Lemon custard ice cream is an egg-yolk-based ice cream, flavoured with lemon zest and lemon juice! If you can make a custard sauce, you can make this lemon ice cream.
Ice cream falls into two categories:
- custard-based, made with egg yolks (or sometimes whole eggs)—the recipe below, as well as this cherry bourbon ice cream are custard-based and they start with a crème anglaise
- Philadelphia style, which doesn't contain any eggs—this popcorn ice cream falls into this category
I am a fan of custard ice creams because I like the taste the egg yolks bring even to a flavour is simple as vanilla ice cream. And in this lemon custard ice cream recipe, the flavour is a lot like a creamy lemon curd or a lemon-flavoured creamsicle.
My starting point for this recipe came from 2 different sources: the Gourmet magazine lemon ice cream recipe from June 1993, and David Lebovitz's vanilla ice cream recipe, which uses egg yolks instead of whole eggs. This turned out to be a winning combination! I was eating it straight out of the ice cream maker because I couldn't hold back!
I opted to use egg yolks for the custard base because I wanted a real lemon custard flavour and the yolks would give a better colour to the ice cream, besides flavour and thickening power. Both lemon zest and lemon juice add a ton of flavour and a slight acidity that you would expect from a lemon curd or similar lemon-based dessert.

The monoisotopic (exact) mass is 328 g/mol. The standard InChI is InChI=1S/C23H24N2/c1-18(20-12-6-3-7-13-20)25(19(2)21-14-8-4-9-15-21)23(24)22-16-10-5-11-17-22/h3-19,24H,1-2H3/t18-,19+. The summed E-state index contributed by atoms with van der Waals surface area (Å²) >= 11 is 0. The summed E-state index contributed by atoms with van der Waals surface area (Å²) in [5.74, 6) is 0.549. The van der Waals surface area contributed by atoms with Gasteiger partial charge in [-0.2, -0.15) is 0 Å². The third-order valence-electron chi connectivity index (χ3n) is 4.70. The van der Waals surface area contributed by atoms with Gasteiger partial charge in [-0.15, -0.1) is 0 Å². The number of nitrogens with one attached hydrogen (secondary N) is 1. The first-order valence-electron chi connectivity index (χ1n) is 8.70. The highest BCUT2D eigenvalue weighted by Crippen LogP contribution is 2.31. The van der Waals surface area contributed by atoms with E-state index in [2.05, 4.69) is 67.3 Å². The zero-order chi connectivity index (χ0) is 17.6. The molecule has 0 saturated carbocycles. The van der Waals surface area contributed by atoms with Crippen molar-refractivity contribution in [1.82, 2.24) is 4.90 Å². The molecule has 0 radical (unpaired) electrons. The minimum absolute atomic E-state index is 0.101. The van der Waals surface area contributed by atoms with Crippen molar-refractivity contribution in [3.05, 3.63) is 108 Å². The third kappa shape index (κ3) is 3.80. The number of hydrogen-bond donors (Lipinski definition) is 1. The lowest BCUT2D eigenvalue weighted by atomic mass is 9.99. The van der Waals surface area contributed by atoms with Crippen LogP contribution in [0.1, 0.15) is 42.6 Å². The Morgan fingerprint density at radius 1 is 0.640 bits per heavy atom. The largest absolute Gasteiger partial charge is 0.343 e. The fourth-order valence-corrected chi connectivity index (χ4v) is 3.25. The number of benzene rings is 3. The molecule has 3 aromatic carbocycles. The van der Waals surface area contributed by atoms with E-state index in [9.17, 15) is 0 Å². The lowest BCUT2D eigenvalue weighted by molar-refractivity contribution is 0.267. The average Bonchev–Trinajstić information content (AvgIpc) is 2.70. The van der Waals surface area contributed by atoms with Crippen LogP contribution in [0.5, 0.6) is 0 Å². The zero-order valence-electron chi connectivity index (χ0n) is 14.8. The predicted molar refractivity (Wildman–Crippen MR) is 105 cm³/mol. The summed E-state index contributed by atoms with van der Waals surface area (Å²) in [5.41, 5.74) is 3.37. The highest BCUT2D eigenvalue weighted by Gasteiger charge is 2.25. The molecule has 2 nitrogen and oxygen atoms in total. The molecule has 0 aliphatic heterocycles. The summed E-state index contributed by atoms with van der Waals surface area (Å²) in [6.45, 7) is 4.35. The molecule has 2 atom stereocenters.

Custard-based ice creams are cooked on the stove first, like a crème anglaise (which is a French baking term for an egg-yolk based vanilla custard sauce). One vital step in the making of any custard or egg-based sauce is that you have to whip the yolks (or the eggs) with the sugar for several minutes, until the sugar has mostly dissolved and the mixture is lighter in colour: this steps is called "blanchir" because the egg yolks become very light in colour the more air you incorporate into them (see photo).
If you skip the step where you whip the yolks with the sugar, there is a big risk that your yolks will appear "cooked" and you will see little flecks of solid egg yolk when you go to incorporate them with the milk. And if that happens, the egg yolks can't do their job properly which is thickening and emulsifying the custard.
Remember with homemade ice creams that are custard based with milk and cream, these tend to freeze quite hard. Commercial ice cream has more air in it, especially the cheaper kinds that are sold by volume. Companies incorporate more air into the ice cream as it churns, thereby bulking it up so that less ice cream ingredients are needed to fill up a bigger tub. Sneaky!
All that to say, that higher end ice cream companies like Ben & Jerry's and Häagen-Dazs, among others, make ice cream that freezes hard, as does homemade ice creams like the recipe below. When it's time to scoop, take the ice cream out of the freezer 10 to 15 minutes before serving to give it time to soften.
Here's the recipe that resulted from the combination of the two recipes. Feel free to use this recipe to make homemade ice cream sandwiches or ice cream strawberry shortcake! And for something different, try this popcorn ice cream or this cherry bourbon ice cream.